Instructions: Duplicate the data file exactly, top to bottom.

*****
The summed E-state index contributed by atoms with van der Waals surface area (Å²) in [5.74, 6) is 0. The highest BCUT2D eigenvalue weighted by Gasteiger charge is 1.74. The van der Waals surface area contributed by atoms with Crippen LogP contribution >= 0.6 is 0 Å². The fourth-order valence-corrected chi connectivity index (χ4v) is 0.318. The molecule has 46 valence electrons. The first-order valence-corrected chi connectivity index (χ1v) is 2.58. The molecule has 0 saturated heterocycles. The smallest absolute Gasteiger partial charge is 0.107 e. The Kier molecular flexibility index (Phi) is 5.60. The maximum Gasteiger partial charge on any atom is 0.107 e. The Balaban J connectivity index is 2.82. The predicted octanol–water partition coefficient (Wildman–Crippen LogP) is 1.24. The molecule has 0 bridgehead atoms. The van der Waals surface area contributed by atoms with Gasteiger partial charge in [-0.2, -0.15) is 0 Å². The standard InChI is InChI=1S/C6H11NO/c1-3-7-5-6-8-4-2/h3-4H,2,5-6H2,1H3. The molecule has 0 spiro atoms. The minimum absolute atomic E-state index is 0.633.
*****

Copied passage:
The summed E-state index contributed by atoms with van der Waals surface area (Å²) in [5.74, 6) is 0. The highest BCUT2D eigenvalue weighted by Gasteiger charge is 1.74. The van der Waals surface area contributed by atoms with Crippen LogP contribution >= 0.6 is 0 Å². The fourth-order valence-corrected chi connectivity index (χ4v) is 0.318. The molecule has 46 valence electrons. The first-order valence-corrected chi connectivity index (χ1v) is 2.58. The molecule has 0 saturated heterocycles. The smallest absolute Gasteiger partial charge is 0.107 e. The Kier molecular flexibility index (Phi) is 5.60. The maximum Gasteiger partial charge on any atom is 0.107 e. The Balaban J connectivity index is 2.82. The predicted octanol–water partition coefficient (Wildman–Crippen LogP) is 1.24. The molecule has 0 bridgehead atoms. The van der Waals surface area contributed by atoms with Gasteiger partial charge in [-0.2, -0.15) is 0 Å². The standard InChI is InChI=1S/C6H11NO/c1-3-7-5-6-8-4-2/h3-4H,2,5-6H2,1H3. The molecule has 0 spiro atoms. The minimum absolute atomic E-state index is 0.633.